To date, our board has handled 1823 manuscript submissions, including 312 transfers from the JCI, and we have accepted 482 papers for publication. We are indebted to our reviewers for helping us evaluate these submissions. Along the way, our editorial board has clarified our vision for JCI Insight as a forum to publish cutting-edge findings that provide a new way of thinking about a disease — even if the precise molecular mechanism has not been fully elucidated. The JCI Insight board finds value in studies that utilize difficult-to-obtain human tissues — especially when they provide new insights into disease processes. We have also become adept at evaluating select JCI manuscripts transferred to JCI Insight after they were rejected at JCI. JCI Insight editors are charged with the sometimes-challenging task of crafting a path for modification that would lead to publication in JCI Insight based on prior reviews. Our publications have spanned a wide range of disciplines, with the top specialties being immunology, oncology, metabolism, neuroscience, and infectious disease. We have maintained an average time to decision of 28.7 days for manuscripts sent for external review and 5.8 days for papers not sent for review. Our goal is to maintain a speedy process without sacrificing our overarching commitment to rigorous and thoughtful review.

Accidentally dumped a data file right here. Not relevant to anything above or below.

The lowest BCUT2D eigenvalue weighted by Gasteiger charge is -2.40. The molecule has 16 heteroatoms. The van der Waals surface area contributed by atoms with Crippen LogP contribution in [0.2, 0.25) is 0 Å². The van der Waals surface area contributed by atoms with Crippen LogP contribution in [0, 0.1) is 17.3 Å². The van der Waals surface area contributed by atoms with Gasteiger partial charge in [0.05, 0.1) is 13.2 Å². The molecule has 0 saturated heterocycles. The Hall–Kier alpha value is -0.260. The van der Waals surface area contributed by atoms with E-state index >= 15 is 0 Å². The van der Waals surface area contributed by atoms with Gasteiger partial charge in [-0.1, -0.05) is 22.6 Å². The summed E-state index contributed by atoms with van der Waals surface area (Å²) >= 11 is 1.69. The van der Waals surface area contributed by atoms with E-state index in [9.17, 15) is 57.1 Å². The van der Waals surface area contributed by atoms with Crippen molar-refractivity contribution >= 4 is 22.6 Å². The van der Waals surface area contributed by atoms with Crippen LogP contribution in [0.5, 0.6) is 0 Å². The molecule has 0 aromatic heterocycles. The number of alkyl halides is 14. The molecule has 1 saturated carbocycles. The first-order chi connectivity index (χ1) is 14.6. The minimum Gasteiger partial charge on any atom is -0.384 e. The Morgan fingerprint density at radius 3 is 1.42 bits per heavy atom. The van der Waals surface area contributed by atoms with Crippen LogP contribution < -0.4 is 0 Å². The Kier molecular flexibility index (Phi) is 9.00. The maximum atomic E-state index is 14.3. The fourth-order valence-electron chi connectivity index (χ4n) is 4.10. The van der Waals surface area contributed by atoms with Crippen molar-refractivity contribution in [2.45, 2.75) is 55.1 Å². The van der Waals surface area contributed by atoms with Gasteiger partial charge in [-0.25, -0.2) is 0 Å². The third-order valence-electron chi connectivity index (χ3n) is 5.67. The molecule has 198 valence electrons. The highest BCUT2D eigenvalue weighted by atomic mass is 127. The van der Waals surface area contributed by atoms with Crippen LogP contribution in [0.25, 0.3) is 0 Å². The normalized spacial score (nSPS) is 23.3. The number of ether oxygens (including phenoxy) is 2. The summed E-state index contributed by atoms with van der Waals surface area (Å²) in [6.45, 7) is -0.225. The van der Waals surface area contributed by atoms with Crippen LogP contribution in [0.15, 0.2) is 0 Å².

The editorial board has also sought to encourage physician-scientist training through the JCI Insight Scholars program. We accepted four exceptionally talented University of Michigan Medical Scientist Training Program (MSTP) fellows who shadow board members during a three-month supervised rotation on the JCI Insight board. Their participation helps align the editorial mission of the board with the academic training mission of the faculty board members. It also provides a unique experience for our MSTP fellows. The interest of our board members in physician-scientist training is further reflected by the publication of perspectives on this process, which are among our most highly read articles (4).
We are delighted that the ASCI Council has committed to making JCI Insight compliant with Plan S, an initiative from a coalition of funding agencies seeking to ensure research they support is freely available under open access licensing. All articles published in JCI Insight have always been freely available online, and now all of the papers in this issue and going forward will be published under a CC-BY license. This move makes JCI Insight content fully open access and will make it easier for authors to be compliant with requirements of their funding agencies.
I am exceedingly proud of our new board. Their commitment to rigor, integrity, and careful review are all essential to maintain the high standards of ASCI. I am excited to move into the second year of our tenure working with an exceptional group of people committed to providing a supportive forum for authors to share their work.
Copyright: © 2020, Collins. This is an open access article published under the terms of the Creative Commons Attribution 4.0 International License.
Reference information: JCI Insight. 2020;5(17):e142915. https://doi.org/10.1172/jci.insight.142915.